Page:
25. Singh S, Eapen S, Thorat V, Kaushik CP, Kanwar R, D’Souza SF (2008) Phytoremediation of 137cesium and 90strontium from solutions and low-level nuclear waste by Vetiveria zizanoides. Ecotoxicol Environ Saf 69:06–311

    Google Scholar 

  26. Tang SR, Zheng JM, Chen ZY (2004) Uptake and accumulation of 134Cs by six plant varieties from the amaranthaceae grown in nutrient solution. Acta Agric Nucl Sin 18:474–479

    Google Scholar 

  27. Tang L, Bo Y, Deng D (2009) The selection of hyperaccumulators for phytoremediation of uranium-contaminated soils and their uranium-accumulating characters. Nucl Tech 32:136–141

    CAS  Google Scholar 

  28. Vandenhove H, Van Hees M (2004) Phytoextraction for clean-up of low-level uranium contaminated soil evaluated. J Environ Radioact 72:41–45

    CAS  Article  Google Scholar 

  29. Vandenhove H, Cuypers A, Van Hees M, Koppen G, Wannijn J (2006) Oxidative stress reactions induced in beans (Phaseolus vulgaris) following exposure to uranium. Plant Physiol Biochem 44:795–805

    CAS  Article  Google Scholar 

  30. Wang YD, Li GY, Ding DX, Tan Y (2013) Uranium leaching using mixed organic acids produced by Aspergillus niger. J Radioanal Nucl Chem 298:769–773

    CAS  Article  Google Scholar 

  31. Xu J, Gong Y, Zhang Q (2009) Comparison of uranium from soil and tolerance by three herb species. Chem Res Appl 21:322–326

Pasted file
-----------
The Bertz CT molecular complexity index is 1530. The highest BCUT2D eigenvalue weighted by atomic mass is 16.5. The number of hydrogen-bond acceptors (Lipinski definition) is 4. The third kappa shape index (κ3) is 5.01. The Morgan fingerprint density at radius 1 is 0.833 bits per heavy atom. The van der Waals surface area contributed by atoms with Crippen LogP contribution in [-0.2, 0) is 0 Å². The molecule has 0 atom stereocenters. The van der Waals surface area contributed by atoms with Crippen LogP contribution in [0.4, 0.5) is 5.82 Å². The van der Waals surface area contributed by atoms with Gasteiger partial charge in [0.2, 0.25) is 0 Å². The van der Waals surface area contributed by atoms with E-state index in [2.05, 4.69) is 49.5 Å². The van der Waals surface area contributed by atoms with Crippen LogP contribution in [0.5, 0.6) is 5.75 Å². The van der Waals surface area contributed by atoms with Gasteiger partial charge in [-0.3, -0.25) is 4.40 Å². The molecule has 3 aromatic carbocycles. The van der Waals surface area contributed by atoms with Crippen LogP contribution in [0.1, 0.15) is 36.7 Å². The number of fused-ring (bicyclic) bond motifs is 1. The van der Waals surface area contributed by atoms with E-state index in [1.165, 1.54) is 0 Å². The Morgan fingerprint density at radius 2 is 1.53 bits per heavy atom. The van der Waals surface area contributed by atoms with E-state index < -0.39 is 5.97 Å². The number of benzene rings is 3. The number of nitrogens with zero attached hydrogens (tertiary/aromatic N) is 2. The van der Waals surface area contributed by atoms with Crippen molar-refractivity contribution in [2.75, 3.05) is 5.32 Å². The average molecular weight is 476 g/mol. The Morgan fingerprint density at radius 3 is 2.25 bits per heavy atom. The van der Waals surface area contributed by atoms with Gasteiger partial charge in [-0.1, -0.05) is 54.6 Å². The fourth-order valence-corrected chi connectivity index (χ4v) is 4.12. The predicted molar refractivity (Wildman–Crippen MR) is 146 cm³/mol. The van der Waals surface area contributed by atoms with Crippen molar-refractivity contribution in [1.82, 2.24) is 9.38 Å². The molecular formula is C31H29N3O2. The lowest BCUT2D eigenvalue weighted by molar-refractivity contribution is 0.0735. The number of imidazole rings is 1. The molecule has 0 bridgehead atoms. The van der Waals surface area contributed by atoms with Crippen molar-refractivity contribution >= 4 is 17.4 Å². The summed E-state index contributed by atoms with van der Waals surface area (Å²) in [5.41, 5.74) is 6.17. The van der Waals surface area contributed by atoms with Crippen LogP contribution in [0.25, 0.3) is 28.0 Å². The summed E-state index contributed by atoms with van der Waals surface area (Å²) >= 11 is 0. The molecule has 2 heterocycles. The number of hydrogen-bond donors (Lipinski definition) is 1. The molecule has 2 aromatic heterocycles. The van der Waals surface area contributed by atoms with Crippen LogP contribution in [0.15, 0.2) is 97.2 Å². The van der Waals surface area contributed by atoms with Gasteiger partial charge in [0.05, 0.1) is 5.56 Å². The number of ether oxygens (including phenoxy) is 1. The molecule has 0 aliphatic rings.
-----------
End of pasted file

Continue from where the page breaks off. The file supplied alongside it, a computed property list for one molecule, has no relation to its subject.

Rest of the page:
CAS  Google Scholar 

  32. Yan F, Schubert S, Mengel K (1996) Soil pH increase due to biological decarboxylation of organic anions. Soil Biol Biochem 28:617–624

    CAS  Article  Google Scholar 

  33. Zha Z, Wang D, Feng X, Liu L (2014) Evaluation on remediation of uranium contaminated soil by brassica mustard. Chem Res Appl 26(2):223–229

    CAS  Google Scholar 

  34. Zheng X, Zhu K (2009) The application of chelating agents in the phytoremediation of heavy metal contaminated soil. Environ Sci Manage 34:106–109

    Google Scholar 

Download references

Acknowledgements

We would like to thank the associate researcher, Manfei Pu (Nuclear Physics and Chemistry Institute of Chinese Academy of Engineering Physics), and research assistant, Bo Wu, for their help and support in plant cultivation and sample preparation. The funding was provided by the National Natural Science Foundations of China (21577133).

Author information

Affiliations

Authors

Corresponding author

Correspondence to Ping Wang.

Ethics declarations

Conflict of interest

The authors declare that they have no conflict of interest.

Rights and permissions

Reprints and Permissions

About this article

Verify currency and authenticity via CrossMark

Cite this article

Wang, P., Du, L., Tan, Z. et al. Effects of Organic Acids and Sylvite on Phytoextraction of 241Am Contaminated Soil. Bull Environ Contam Toxicol 98, 407–412 (2017). https://doi.org/10.1007/s00128-016-2004-3

Download citation

Keywords

  • 241Am
  • Phytoextraction
  • Hyperaccumulation factor
  • Transport Factor
  • Extraction efficiency